From the testimonials given in this article, I dont see why Dash being a misunderstood ‘pure’and kind soul lends his work any more positive valuation. Once again, it seems like another example of the art world buying more into the persona and myth of Snow (dead or alive) than gauging the work on its own merits. It seems impossible to divorce this artist and his community from the work itself, and that to me is very problematic because I dont understand why anyone should care about his circle of downtown scenesters, aside from the fact that they partied hard with the right ppl and looked great doing it. If his work is meant to be an artifact of a specific period of downtown youth culture, lets just leave it to Vice magazine to catalog for posterity.

  • not buying it

    From the testimonials given in this article, I dont see why Dash being a misunderstood ‘pure’and kind soul lends his work any more positive valuation. Once again, it seems like another example of the art world buying more into the persona and myth of Snow (dead or alive) than gauging the work on its own merits. It seems impossible to divorce this artist and his community from the work itself, and that to me is very problematic because I dont understand why anyone should care about his circle of downtown scenesters, aside from the fact that they partied hard with the right ppl and looked great doing it. If his work is meant to be an artifact of a specific period of downtown youth culture, lets just leave it to Vice magazine to catalog for posterity.

  • http://davidmcbride.net David

    I liked Dash Snow’s collages enough to recommend them to someone whose opinion I respect quite a bit, before knowing anything about the guy. So to say I don’t like some of his work would be a lie.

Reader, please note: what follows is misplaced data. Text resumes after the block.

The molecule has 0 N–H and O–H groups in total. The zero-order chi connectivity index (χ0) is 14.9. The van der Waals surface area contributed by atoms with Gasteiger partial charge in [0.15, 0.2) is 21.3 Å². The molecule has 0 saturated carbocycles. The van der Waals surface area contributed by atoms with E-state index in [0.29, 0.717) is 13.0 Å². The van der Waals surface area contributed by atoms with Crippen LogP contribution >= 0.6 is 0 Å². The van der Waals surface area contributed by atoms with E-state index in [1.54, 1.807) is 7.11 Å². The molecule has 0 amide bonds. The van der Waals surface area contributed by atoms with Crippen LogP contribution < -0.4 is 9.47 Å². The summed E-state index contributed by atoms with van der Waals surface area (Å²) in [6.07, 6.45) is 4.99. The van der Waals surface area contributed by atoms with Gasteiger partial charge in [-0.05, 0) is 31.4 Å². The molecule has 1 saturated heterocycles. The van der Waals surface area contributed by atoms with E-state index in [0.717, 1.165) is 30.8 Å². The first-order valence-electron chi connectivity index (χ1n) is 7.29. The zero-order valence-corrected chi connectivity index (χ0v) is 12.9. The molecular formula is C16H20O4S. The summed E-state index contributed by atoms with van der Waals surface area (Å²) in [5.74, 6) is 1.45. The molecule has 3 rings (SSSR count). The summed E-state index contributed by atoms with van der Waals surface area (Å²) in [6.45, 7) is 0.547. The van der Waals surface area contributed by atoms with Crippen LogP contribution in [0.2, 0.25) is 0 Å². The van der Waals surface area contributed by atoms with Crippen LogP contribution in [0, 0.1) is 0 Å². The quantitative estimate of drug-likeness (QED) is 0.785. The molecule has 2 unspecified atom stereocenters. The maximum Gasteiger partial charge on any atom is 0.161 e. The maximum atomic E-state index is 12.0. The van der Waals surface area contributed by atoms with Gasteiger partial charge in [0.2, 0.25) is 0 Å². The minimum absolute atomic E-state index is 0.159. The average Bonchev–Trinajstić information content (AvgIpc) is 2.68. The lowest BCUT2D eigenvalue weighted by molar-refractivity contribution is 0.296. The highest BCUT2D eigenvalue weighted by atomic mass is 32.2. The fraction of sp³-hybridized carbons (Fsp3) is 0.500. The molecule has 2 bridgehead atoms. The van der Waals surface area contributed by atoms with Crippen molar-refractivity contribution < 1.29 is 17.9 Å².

But it’s clear to me that he gets a free ride on a lot of things that a lot of other people don’t, and gestures made by him that are also made by lots of others are more valued when he did them. Is it because his relatives had a part in founding the Guggenheim? Well, who knows?

    I don’t like the way the L piece casts as prudes those in art world who doubt the myth of Dash Snow. I’m in no way averse to substances. The problem is, his accomplishments are disproportionate to his reputation.

    No way does he fit into the same category as the more notorious members of the ’27 club’, no way. Come on, you know? But his story is a myth, and the L magazine piece, by focusing on the hearsay of friends and by offering precious little to substantiate the work, functions as a kind of vanity piece that contributes to the myth.

    Of course, in spite of there being very little hard-won accomplishments, art history is full of myths, and AFC will probably benefit more by enhancing a largely unmerited reputation than neglecting it. But it’s a shame to me to find purportedly alternative art world viewpoints engaging in this kind of journalism.

  • http://davidmcbride.net David

    I liked Dash Snow’s collages enough to recommend them to someone whose opinion I respect quite a bit, before knowing anything about the guy. So to say I don’t like some of his work would be a lie.

    But it’s clear to me that he gets a free ride on a lot of things that a lot of other people don’t, and gestures made by him that are also made by lots of others are more valued when he did them. Is it because his relatives had a part in founding the Guggenheim? Well, who knows?

    I don’t like the way the L piece casts as prudes those in art world who doubt the myth of Dash Snow. I’m in no way averse to substances. The problem is, his accomplishments are disproportionate to his reputation.

    No way does he fit into the same category as the more notorious members of the ’27 club’, no way. Come on, you know? But his story is a myth, and the L magazine piece, by focusing on the hearsay of friends and by offering precious little to substantiate the work, functions as a kind of vanity piece that contributes to the myth.